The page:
HP Victus 16 Review – Best Budget Gaming Laptop?

HP’s Victus 16 is one of the best budget friendly gaming laptops I’ve seen for a while, but it’s definitely not perfect, this review will cover everything you need to know. My Victus 16 has an 8 core Ryzen 7 5800H processor, Nvidia RTX 3060 graphics, 16 gigs of memory and a 16.1” 1080p 144Hz screen, but this is one of the higher specced options. The Victus comes in 3 different finishes, silver, blue, and the white that I’ve got here. The whole laptop is made from plastic, but for the most part the build quality felt decent.

The front corners could feel a little sharp depending on how you brush up against them, but the edges were fine ok. There’s a bit of flex to the interior, which is to be expected from an all plastic machine, but I thought it was solid enough during normal use.

There’s also a bit of flex to the lid, it’s not too bad, but what’s more annoying is the screen wobble. The main thing people seem to want to know about is the screen wobble. Still waiting for it to stop.

Still going, still going, and it’s stopped. So yeah it’s definitely there and it does exist, but at the same time it wasn’t really a problem while actually using the machine normally. Like just typing on it wasn’t enough to actually trigger the wobble. It’s only really noticeable if I bump the table or move the laptop at all, so if that’s going to be at all annoying to you you’re probably going to want to look at something more sturdy, which in this case is literally any other laptop. Some people were asking if the screen would wobble with a ceiling fan on.

Unfortunately my house doesn’t have any, so I can’t test this, but I can say that I tried blowing on the screen as hard as I can and nothing happened.

Hope that helps! It’s hard to say how the white finish will hold up long term, I really hope it doesn’t start to go yellow, but the painted finish means no fingerprint marks, though dirt shows easier on white. The laptop alone weighs 2.5kg or 5.5lb, then 3.2kg or 6.9lb with the 200 watt power brick and cables. The size is a little wider compared to more common 15” models due to the larger 16” screen, but it’s not super thick or anything. My Victus has a 16.

1” 1080p 144Hz panel, there’s no MUX switch here so we can’t disable optimus, and my screen doesn’t have FreeSync either. The color gamut was quite low, the contrast was decent, but it was quite dim, getting to 257 nits at full brightness. This is because I selected the cheaper 250 nit panel option, the HP website also has a brighter 300 nit panel for $40 more which is probably worth it as it might be better in other regards too, and the website also mentions an even better 1440p 165Hz as well.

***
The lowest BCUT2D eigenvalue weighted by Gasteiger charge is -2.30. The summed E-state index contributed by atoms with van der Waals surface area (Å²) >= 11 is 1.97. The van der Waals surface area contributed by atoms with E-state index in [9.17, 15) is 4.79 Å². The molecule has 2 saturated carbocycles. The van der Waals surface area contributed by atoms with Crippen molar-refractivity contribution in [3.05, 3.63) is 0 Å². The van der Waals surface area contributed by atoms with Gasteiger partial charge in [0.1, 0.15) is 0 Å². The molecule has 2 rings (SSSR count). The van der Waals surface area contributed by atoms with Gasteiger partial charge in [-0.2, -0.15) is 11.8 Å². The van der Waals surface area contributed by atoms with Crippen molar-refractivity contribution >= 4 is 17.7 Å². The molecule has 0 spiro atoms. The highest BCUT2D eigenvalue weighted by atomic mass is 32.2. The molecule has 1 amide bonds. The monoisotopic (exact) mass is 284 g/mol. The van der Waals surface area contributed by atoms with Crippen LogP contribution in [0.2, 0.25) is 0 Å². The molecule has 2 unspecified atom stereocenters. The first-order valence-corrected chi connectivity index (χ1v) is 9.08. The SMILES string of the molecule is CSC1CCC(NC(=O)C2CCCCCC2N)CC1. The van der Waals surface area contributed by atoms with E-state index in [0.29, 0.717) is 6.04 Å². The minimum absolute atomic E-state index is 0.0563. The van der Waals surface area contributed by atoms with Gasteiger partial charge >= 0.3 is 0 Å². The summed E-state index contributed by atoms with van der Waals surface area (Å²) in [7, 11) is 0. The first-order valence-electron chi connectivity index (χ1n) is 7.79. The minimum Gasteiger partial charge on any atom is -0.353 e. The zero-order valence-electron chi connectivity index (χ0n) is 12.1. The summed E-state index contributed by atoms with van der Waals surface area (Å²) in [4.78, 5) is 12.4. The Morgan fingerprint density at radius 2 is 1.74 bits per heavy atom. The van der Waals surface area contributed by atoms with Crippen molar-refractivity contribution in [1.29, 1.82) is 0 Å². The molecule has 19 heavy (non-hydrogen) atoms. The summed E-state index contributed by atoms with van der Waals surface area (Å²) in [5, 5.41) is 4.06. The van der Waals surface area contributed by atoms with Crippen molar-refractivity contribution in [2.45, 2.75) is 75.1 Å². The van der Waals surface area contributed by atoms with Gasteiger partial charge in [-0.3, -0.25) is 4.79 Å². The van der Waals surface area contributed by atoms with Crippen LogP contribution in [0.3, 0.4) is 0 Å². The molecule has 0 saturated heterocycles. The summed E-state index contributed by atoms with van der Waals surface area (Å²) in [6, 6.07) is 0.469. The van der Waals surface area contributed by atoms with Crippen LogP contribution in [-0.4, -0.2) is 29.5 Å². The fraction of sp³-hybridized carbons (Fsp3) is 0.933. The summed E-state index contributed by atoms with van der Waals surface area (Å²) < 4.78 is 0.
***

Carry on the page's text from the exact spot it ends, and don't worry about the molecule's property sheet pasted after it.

We’re looking at a 17ms average grey-to-grey screen response time with the lowest panel, there’s a link in the description if you need an explanation on these numbers. Here’s how it compares against other laptops that I’ve tested, so one of the lower results for a 144Hz screen but definitely not the slowest, I didn’t notice the blurriness in games as much as the slower Dell G15 for instance.

The Victus is on the slower side in terms of total system latency too, which is the total amount of time measured between a mouse click and gun shot fire in CS:GO. This is only going to be a concern if you’re playing fast paced FPS or esports titles. I’d expect both the screen response time and total system latency to be lower with that 1440p 165Hz screen, as HP are claiming that it has a 3ms response time, but right now I can’t see that option available on the HP website, so I’m not sure when it’s coming.

It might even be worth paying for that $40 screen upgrade on the cheapest model, because this cheaper screen option just doesn’t look that great. What got me the most is that the whites just look a bit yellow, even after calibration. Backlight bleed wasn’t too bad, some small patchy spots that I never noticed during regular use, but this will vary between laptops. There’s a 720p camera above the screen in the middle, no IR for Windows Hello though. This is what the camera and microphone look and sound like on the Victus, this is what it sounds like while typing on the keyboard, and this is what it sounds like if I set the fan to full speed. It takes about 10 seconds for the fans to get up to full speed, and you can still hear me ok over the fan noise. The keyboard has one zone of white backlighting which illuminates all keys and secondary functions.